Interesting Gary, that you should mention this phenomenon.
It is the reason that shafts connected to devices such as variable
capacitors and roller inductors should be made of a nonconducting material
in a match box.
They why of it is as follows:
The shafts, traversing the grounded bushings in the front panel will, over
time, act as the center conductor of a transmission line as the shaft and
bushing gradually develop a less than perfect connection due to repeated
movement, metal fretting. The symptom of this will be that the apparent
tuning of the box will change as you touch the knobs.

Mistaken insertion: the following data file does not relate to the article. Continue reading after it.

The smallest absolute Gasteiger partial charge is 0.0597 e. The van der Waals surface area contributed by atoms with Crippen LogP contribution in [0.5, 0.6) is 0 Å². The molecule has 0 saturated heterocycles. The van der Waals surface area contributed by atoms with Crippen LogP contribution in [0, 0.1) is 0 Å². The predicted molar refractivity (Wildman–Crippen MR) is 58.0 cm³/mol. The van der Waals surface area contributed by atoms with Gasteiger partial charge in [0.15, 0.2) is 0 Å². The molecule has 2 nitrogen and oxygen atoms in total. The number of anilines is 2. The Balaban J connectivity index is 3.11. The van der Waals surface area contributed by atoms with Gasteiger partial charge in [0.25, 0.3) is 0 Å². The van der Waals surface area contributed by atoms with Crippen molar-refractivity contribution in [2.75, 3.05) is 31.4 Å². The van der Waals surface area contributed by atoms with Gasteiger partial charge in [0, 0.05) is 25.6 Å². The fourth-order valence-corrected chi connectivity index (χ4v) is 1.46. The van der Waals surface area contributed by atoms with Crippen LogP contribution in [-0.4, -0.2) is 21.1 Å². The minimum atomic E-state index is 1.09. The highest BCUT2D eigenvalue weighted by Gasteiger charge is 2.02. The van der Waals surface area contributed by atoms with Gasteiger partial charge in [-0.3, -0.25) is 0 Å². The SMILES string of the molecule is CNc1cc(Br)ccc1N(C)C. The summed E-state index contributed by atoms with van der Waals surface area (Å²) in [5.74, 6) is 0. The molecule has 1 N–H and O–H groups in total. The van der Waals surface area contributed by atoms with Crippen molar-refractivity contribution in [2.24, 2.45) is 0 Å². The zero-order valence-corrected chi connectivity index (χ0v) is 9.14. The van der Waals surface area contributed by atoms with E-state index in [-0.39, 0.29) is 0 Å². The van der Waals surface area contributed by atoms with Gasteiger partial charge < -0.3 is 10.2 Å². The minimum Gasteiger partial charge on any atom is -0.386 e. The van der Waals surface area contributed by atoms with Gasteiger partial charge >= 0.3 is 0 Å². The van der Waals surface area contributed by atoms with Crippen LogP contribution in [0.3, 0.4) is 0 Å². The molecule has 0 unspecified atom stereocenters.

We'd see this with large high power matchboxes used on semiconductor
manufacturing equipment using rf energy to perform some of the processes.
The energy (many kW @ 13.56MHz.) would leak out into either the surrounding
space with manually controlled boxes or into the motor / control area with
eventual loss of control as the rf got into the control circuitry.
With the environmental / personnel concerns of high levels of rf in the work
space you can see why it was important... like a leaky microwave oven door.
----- Original Message -----
From: "Gary Schafer" <firstname.lastname@example.org>
To: "'Dan Schaaf'" <email@example.com>; "'David Gilbert'"
Sent: Wednesday, December 28, 2011 4:43 PM
Subject: Re: [TowerTalk] Trees and Verticals
> Again, see "waveguide beyond cutoff".
> No signal will ever get inside of the tube unless there is a conductor
> running out the opening to couple it in. then the signal will end inside
> shortly after reaching the end of that conductor.
> Gary K4FMX
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